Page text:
Micro-organisms are found in every conceivable environment on modern Earth, as long as water is present and the temperature is below 122°C. Beyond the environmental and societal implications, this adjustment to various extreme circumstances raises the question whether extant life also occurs at great depths in the Earth’s crust, how life originated and evolved early in Earth’s history, and whether life may have originated on early Mars and elsewhere.
The “Géobiosphère actuelle et primitive” (GAP) research group is specialized in the characterization of the interactions between microorganisms and minerals. We developed numerous and innovative methods to jointly image and identify organic matter/microorganisms and their mineralized environment at the same micrometer scale. These developments benefit from a dedicated technical platform that allows preparing, imaging, and characterizing geomicrobiological samples in 2D and 3D. We have now a strong expertise in the in situ characterization of organic matter that permits to track down traces of microbial life in rocks, to characterize their microhabitats and to establish new types of biomarkers such as remnants of cells or biominerals.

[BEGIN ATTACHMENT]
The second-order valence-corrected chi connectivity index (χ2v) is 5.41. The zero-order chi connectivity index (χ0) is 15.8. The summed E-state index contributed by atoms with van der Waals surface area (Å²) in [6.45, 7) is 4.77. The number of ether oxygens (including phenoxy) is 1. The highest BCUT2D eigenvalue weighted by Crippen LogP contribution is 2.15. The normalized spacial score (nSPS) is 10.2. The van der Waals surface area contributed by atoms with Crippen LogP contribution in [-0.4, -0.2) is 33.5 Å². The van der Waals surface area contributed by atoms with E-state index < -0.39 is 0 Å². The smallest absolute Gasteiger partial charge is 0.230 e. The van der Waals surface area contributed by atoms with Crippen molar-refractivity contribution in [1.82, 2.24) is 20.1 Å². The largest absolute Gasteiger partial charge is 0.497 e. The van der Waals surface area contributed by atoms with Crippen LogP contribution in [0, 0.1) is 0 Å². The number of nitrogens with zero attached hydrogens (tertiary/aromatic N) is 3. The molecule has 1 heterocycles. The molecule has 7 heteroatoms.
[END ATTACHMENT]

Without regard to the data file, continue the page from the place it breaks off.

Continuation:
Altogether, this allows us to conduct pioneering research in the framework of international collaborative research programs that mainly focuses on the study of the first traces of life on Earth and the diversification of microbial metabolisms during the Archaean period. We benefit from a large and unique collection of cores acquired in the framework of dedicated drilling programs performed by our group in key Archaean terranes in Australia (Pilbara Craton, 3.5 and 2.7 Gyr) and South Africa (Barberton, 3.4-3.2 Gyr).